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Entrepreneurs wear many hats, but successful ones figure out the right order to take them off.

You’ve no doubt heard the old trope: “entrepreneurs wear many hats.” I don't think anyone who has ever acted on an entrepreneurial impulse before expected the workload to be light. The level of effort required from a business founder is herculean, but the volume of energy you’re putting isn’t just being driven by how invested you are in the ultimate outcome of the venture — practically speaking it’s being driven by the huge number of roles you end up having to take on to see the business get off the ground.

Beginning with the earliest days of forming your business idea, you will be the primary driving force behind a ton of critical functions to bring your business to life: strategy, sales, marketing, product development, customer service, finance, operations and so on. Regardless of your aptitude or past experience with a particular function you’ll constantly find yourself picking up new jobs as your venture progresses; and most of these jobs you’ll continue adding on top of the ones you’ve already assumed, meaning you’ll need to become highly adapt at balancing each successive role with the others you already manage. So far, I’m probably not sharing anything with you right now that you didn't already know. But here is one fundamentally overlooked truth about all of these many jobs you’ll be taking on:

Being successful as an entrepreneur is less about how effective you are at the many jobs you hold and more about figuring out the right order and timing in which to move those jobs to someone else.

Note here the keyword: “successful” entrepreneurs. “Good” entrepreneurs can at least marginally perform several of the jobs they hold for a period of time. “Great” entrepreneurs can exceed at many of the jobs they hold and balance between them with a higher level of effectiveness over an even longer period of time. But “successful” entrepreneurs are the ones who put a framework together that guides them down the right timing sequence of offloading these jobs which in turn scales momentum towards truly revolutionizing how their venture grows.

Even in situations where you have a partner/co-founder(s), chances are that you are going to be directly responsible for the day-to-day execution of several critically important job functions; functions which in any established business would be overseen by at least one other person. No doubt that working hard is an admirable and necessary quality for an entrepreneur, but hard work can be somewhat of a fallacy for founders. Most feel as if they are “working hard” then success is sure to follow. And certainly doing the job of multiple people would qualify as requiring hard work. But the goal is not simply to “work hard”, the goal is to put your venture on a pathway for ultimate success. Or, as one of my favorite quotes from philosopher Henry David Thoreau eloquently illustrates:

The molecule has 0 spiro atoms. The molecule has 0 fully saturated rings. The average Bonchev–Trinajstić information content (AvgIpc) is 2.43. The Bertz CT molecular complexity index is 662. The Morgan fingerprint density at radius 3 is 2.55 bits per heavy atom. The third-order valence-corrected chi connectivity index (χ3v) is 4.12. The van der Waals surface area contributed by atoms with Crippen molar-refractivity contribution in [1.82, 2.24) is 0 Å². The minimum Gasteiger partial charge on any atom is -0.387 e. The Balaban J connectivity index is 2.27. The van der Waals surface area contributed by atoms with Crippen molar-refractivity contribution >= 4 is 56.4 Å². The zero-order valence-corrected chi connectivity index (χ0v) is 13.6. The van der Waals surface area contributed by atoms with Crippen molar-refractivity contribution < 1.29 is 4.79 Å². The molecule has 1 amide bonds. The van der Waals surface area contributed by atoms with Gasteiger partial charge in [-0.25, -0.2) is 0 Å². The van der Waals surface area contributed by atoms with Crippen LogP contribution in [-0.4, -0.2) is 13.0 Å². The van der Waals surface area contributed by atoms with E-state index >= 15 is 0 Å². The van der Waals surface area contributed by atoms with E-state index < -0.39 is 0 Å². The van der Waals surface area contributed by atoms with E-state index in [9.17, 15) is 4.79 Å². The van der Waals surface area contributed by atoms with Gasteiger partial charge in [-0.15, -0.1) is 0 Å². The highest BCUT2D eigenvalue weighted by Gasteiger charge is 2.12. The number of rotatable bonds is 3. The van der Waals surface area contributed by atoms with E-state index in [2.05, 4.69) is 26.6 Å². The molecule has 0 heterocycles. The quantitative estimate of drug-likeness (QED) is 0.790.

“It’s not enough to be busy, so are the ants. The question is, what are you busy about?”

Most founders embrace the wearing of many hats as a badge of honor. And no doubt that some of the most special moments entrepreneurs tend to reflect back on are the smallest ones (usually manifested during a wild time that manifested specifically while wearing one of these many hats.) But aside from a nostalgic contribution to the heroic tale you’re on, the principle of working hard should be fairly commoditized and obvious for all serious entrepreneurs. The graveyard of startups-past are littered with tombstones from companies who were all founded by some of the most hardworking and energetic people out there. Beyond burnout, here are a few of the negatives to be mindful of that just blindly working hard can produce for your company:

  • Prevents discovery of critical flaws in the fundamental assumptions of your business, market, customers and model

  • Encourages you to try to build efficiencies around how you specifically are performing a job; which can be useful in the short-term but may not apply to that same function over the long-term

  • Creates operational bottlenecks that aren’t figured out until far too late in your business growth journey